Particularly in education you need this sort of thing. There's a thing called "vaste benoeming" in Dutch (I don't know the word in English. Edit. Word seems to be "tenure". Thanks Vasilisa!) - if you work for some years as a teacher, you get it and then it's very, very difficult to get laid off. So lots of teachers work and work until they get it and then just slack off. And lots of headmasters are surveying beginning teachers under close scrutiny, in the hope that, by coaching them and selecting them when they CAN throw them out, the teachers will keep on doing their best when they are "vastbenoemd". They should abolish this - which would take pressure from the young teachers and put a bit of pressure on the old birds.

    I never realized you were thinking at that big scale! (you out-N-ed me )
    I was looking at the smaller scale, inside the firm itself. I was thinking about employees getting a totally new boss doing things in a totally new way, which makes them lose productivity and makes them grumpy. People are routine beasts, especially the lowly workers who don't have time to think about big-scale improvements. They just think "what now? Each time I get used to the way of working there's a new way and I've got to adapt AGAIN!"

    My stance is (now) a bit nuanced, actually. Your answer made me think about the "vaste benoeming". There are cases of a too rigid job system, too. I think you need to look at it from case to case.
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  7. #17
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    Quote Originally Posted by Falcon View Post
    Whether these threads are obnoxious or not is entirely a value judgment and subject to personal appreciation. Hence, your statement is incorrect. These threads are not obnoxious - you feel these threads are obnoxious. Your personal opinion holds no value of scientific truth, so I might aswell just dismiss it as being irrelevant.
    well I didn't notice you starting any threads stereotyping members of the NF or NT forums....
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    Quote Originally Posted by Vasilisa View Post
    This is more about me than about your comments Human capital management hasn't been what I expected. But I could see how it could captivate others.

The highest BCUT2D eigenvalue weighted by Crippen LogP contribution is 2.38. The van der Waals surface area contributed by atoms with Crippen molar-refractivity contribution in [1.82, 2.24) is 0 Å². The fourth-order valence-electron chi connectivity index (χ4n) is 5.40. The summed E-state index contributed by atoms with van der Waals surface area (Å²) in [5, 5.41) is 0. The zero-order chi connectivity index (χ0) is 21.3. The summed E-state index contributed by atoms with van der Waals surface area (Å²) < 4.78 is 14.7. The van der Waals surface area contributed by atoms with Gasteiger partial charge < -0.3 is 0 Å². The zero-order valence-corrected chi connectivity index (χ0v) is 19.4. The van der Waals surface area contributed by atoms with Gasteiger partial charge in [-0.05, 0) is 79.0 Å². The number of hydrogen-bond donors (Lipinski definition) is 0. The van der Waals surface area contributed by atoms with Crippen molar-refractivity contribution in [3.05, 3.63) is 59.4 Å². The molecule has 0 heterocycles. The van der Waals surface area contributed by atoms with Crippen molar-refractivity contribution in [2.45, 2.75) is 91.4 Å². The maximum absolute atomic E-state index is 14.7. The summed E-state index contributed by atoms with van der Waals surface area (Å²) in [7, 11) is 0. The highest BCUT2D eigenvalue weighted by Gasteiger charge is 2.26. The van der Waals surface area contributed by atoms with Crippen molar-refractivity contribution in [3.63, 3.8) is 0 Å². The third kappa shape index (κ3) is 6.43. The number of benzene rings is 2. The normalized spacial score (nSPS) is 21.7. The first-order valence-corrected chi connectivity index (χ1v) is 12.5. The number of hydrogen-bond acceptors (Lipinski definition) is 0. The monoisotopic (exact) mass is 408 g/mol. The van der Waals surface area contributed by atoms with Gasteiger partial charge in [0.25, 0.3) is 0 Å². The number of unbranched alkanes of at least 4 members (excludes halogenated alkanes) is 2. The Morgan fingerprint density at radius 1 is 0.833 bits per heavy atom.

Thanks for saying the truth. You NF's have knack for appearing cooperative/good when you are implicitly selling yourself/expecting approval.

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  9. #19
    IRL is not real Cimarron's Avatar
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    I promise, you won't find me guilty of initiating or encouraging water-cooler chat, when I could always opt for silence. Honest!
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  10. #20
    Administrator highlander's Avatar
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    Quote Originally Posted by Falcon View Post
    Most jobs are posted internally in organizations, and only 20% of jobs are posted publically. This creates a culture of mediocrity instead of competence, because there is no way of knowing if other candidates outside of the social networks of employees would have been better.

    It's not whether to learn how things are done or not. It's competence. If you arrive with competencies that are superior to those of existing employees, then it should be the firm that learns from you, asking you to teach others about these new techniques. It shouldn't be up to you to adapt to a way of doing things which is backwards. If you don't have special competencies, then it's logical that you learn from others who have something to teach you.

    "The way things are done here" is just an inside joke, and an excuse for laziness and generalized incompetence in organizations.
    The flaw in your argument is that being able to get things done in an organization often comes down to relationships, knowing how things work there and knowing the culture. It is efficient for companies to move people around into different roles because they know how to get things done at the company, have the relationships and understand the business better than somebody coming in from the outside. Also, turnover costs money. I'm a consultant, and do understand the value of bringing in outsiders, new blood, etc. but these things I mentioned are part of competency. Also, having to do things differently costs money.

    I'm not saying companies couldn't do a better job with hiring practices. I agree it is of enormous importance.